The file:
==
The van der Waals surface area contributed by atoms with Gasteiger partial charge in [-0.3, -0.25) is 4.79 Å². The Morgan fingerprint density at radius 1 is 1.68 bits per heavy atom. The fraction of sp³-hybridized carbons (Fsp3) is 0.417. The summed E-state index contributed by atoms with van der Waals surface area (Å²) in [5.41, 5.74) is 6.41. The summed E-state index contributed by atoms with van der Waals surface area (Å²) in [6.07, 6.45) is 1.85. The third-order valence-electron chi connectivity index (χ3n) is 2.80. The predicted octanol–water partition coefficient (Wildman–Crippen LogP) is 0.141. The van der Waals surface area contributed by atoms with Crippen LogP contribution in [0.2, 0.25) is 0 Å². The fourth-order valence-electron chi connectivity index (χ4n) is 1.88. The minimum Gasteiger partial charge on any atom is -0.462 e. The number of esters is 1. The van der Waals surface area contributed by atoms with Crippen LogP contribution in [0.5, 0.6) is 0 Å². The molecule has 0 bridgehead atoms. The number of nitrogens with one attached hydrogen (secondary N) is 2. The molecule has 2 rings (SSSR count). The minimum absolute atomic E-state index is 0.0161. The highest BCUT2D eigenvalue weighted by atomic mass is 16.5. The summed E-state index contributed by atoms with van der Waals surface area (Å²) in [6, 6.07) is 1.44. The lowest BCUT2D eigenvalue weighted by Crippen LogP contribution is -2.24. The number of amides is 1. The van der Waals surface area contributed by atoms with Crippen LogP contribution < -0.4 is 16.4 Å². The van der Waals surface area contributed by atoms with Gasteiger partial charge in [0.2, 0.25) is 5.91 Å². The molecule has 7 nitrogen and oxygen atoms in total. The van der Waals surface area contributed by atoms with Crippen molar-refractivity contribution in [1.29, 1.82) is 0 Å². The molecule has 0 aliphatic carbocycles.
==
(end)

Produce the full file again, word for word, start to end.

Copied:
The van der Waals surface area contributed by atoms with Gasteiger partial charge in [-0.3, -0.25) is 4.79 Å². The Morgan fingerprint density at radius 1 is 1.68 bits per heavy atom. The fraction of sp³-hybridized carbons (Fsp3) is 0.417. The summed E-state index contributed by atoms with van der Waals surface area (Å²) in [5.41, 5.74) is 6.41. The summed E-state index contributed by atoms with van der Waals surface area (Å²) in [6.07, 6.45) is 1.85. The third-order valence-electron chi connectivity index (χ3n) is 2.80. The predicted octanol–water partition coefficient (Wildman–Crippen LogP) is 0.141. The van der Waals surface area contributed by atoms with Crippen LogP contribution in [0.2, 0.25) is 0 Å². The fourth-order valence-electron chi connectivity index (χ4n) is 1.88. The minimum Gasteiger partial charge on any atom is -0.462 e. The number of esters is 1. The van der Waals surface area contributed by atoms with Crippen LogP contribution in [0.5, 0.6) is 0 Å². The molecule has 0 bridgehead atoms. The number of nitrogens with one attached hydrogen (secondary N) is 2. The molecule has 2 rings (SSSR count). The minimum absolute atomic E-state index is 0.0161. The highest BCUT2D eigenvalue weighted by atomic mass is 16.5. The summed E-state index contributed by atoms with van der Waals surface area (Å²) in [6, 6.07) is 1.44. The lowest BCUT2D eigenvalue weighted by Crippen LogP contribution is -2.24. The number of amides is 1. The van der Waals surface area contributed by atoms with Crippen LogP contribution < -0.4 is 16.4 Å². The van der Waals surface area contributed by atoms with Gasteiger partial charge in [0.2, 0.25) is 5.91 Å². The molecule has 7 nitrogen and oxygen atoms in total. The van der Waals surface area contributed by atoms with Crippen molar-refractivity contribution in [1.29, 1.82) is 0 Å². The molecule has 0 aliphatic carbocycles.